by Jonathan Huyer
May 14, 2016
“Arcticus Feverus” is the term given to an irresistable draw to the north, and I knew on my very first trip above the 60th parallel in 2009 that I had caught this incurable bug. From the stunning landscapes to the incredible wildlife, and the wonderful people and culture, I’m hopelessly hooked. The polar bear is without question the icon of the north, and after witnessing the rare and unique sight of a newborn cub emerging from a den in Wapusk National Park two years ago, I desperately needed to go back for more. In April 2016 I joined a small group on an exploratory trip to Baffin Island, with the goal of observing and photographing polar bear mothers and cubs as they made their way out onto the ice from the dens, to hunt for seals. The journey was organized almost entirely on the word of the local Inuit, who indicated that newborn polar bear cubs can be found in the area in early April. But we were definitely not being frivolous, because the Inuit are renowned for their observational skills and accurate reporting. With this reliable research in hand, six intrepid photographers and a complement of guides made their way to a remote cabin north of the town of Qikiqtarjuaq, at 68 degrees latitude.
Our cabin on the icy shores of Baffin Island. The northern lights are visible on virtually all clear nights.
Travel through the area was by snowmobile and qamutik (sleds), over the frozen sea. We spent hours each day cruising through the immense area, gawking at the fjords, mountains, and icebergs that made us feel so incredibly small. Polar bears tend to gravitate towards the icebergs, as the churned-up ice in the perimeter makes for excellent seal pup den locations. Bears can detect the dens by smell, and will try to excavate the nutritious meal before the pup can escape.
Our group on the sea ice, with dozens of locked-in icebergs to explore (panorama of 3 images)
Our first three days searching for bears were unsuccessful, but then we started to score some luck. We found two separate Moms with yearling cubs, relaxing on icebergs and giving us wonderful poses. The photography was simply a dream, being able to choose any angle we desired (from the requisite 100 metre distance), in a truly fabulous setting. The bears were curious, having quite possibly never seen people before, and they were also relaxed since the Moms quickly realized that we were not a threat to their cubs. I didn’t expect that some of my best shots would come with a wide-angle lens, capturing the entire scene.
Mother and yearling cub, relaxing on an iceberg
Close-up of the same bears, using a 500 mm f/4 lens
The photos of yearlings were lovely of course, but we were after the Holy Grail, which was newborn cubs. It took until our 6th day out of 7 to locate a family close enough to photograph, in an extraordinary encounter that left us utterly awestruck. When we spotted them, the bears had just finished dining on a seal pup adjacent to an iceberg. We approached slowly, and upon hearing our snowmobiles the bears then moved on top of the iceberg. Our first look at the bears was a complete surprise – their faces were covered with seal blood. At this stage, the cubs are still nursing, but Mom is obviously keen to wean them onto fresh meat. The amount of mess they made was reminiscent of a toddler trying to eat spaghetti!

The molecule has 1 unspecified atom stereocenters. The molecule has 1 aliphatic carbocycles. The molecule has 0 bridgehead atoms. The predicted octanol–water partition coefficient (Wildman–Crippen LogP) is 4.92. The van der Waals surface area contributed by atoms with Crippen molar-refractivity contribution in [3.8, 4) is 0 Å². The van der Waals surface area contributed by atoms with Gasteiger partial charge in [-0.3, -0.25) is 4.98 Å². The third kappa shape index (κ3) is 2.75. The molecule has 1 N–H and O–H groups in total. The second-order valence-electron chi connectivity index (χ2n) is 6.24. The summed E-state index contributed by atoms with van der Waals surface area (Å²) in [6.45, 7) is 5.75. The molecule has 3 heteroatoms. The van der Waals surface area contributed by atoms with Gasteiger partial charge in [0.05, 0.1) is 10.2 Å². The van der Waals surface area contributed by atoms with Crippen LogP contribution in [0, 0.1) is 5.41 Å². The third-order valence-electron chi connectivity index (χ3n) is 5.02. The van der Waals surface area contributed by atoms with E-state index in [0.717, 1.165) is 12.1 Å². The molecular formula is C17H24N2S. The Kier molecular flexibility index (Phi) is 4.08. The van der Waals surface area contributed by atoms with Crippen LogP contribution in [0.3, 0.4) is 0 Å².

Family of messy eaters
We spent a precious 40 minutes with this young family, until the mother calmly walked off towards the shore in the blowing snow with her cubs. It was a spectacular encounter, and made the long hours of searching so incredibly worthwhile.
Into the Blizzard
The snowstorm continued through the night, and our final day dawned calm and bright. We knew that any tracks we could find would be fresh, and we spent the entire day searching. It wasn’t until the last hours of the afternoon that we came across another mother with a pair of newborns, adjacent to an iceberg. It turned into a glorious opportunity. Once again the Mom was completely relaxed, while her cubs snuggled and played. We could walk right around the iceberg, and photograph from any angle we desired.
Mom and cubs with backlighting
View from the opposite side
Wide angle shot from the same vantage point
This was obviously a tremendous topper to our trip, and we grinned like schoolkids for the entire 2-hour ride back to the cabin. The next day we began the long journey home, enduring another long ride in the qamutiks, followed by a series of interrupted and diverted flights around arctic snowstorms. All told, this exploratory trip was a spectacular success, just as the local Inuit said it would be.
With respect to equipment and preparation, having prior experience in the arctic under winter conditions was crucial for being able to survive and operate in the extreme cold. The temperature averaged -25 C during the day, and windchill was a serious factor especially when traveling on the qamutiks. My time at Wapusk Park in 2014 was an excellent learning opportunity, helping me to fine-tune my gear selection. If you are planning a trip such as this, feel free to get in touch with me by email with any questions. But beware... Arcticus Feverus is highly contagious, and completely incurable.
The author photographing bears on an iceberg - photo courtsey John Rollins.
Bio: Jonathan Huyer is a nature and wildlife photographer based in Canmore Alberta. A gallery of his photos can be found at www.huyerperspectives.com
Contact : email@example.com
This is Jon's 7th Article for the Canadian Nature Photographer see his other articles:
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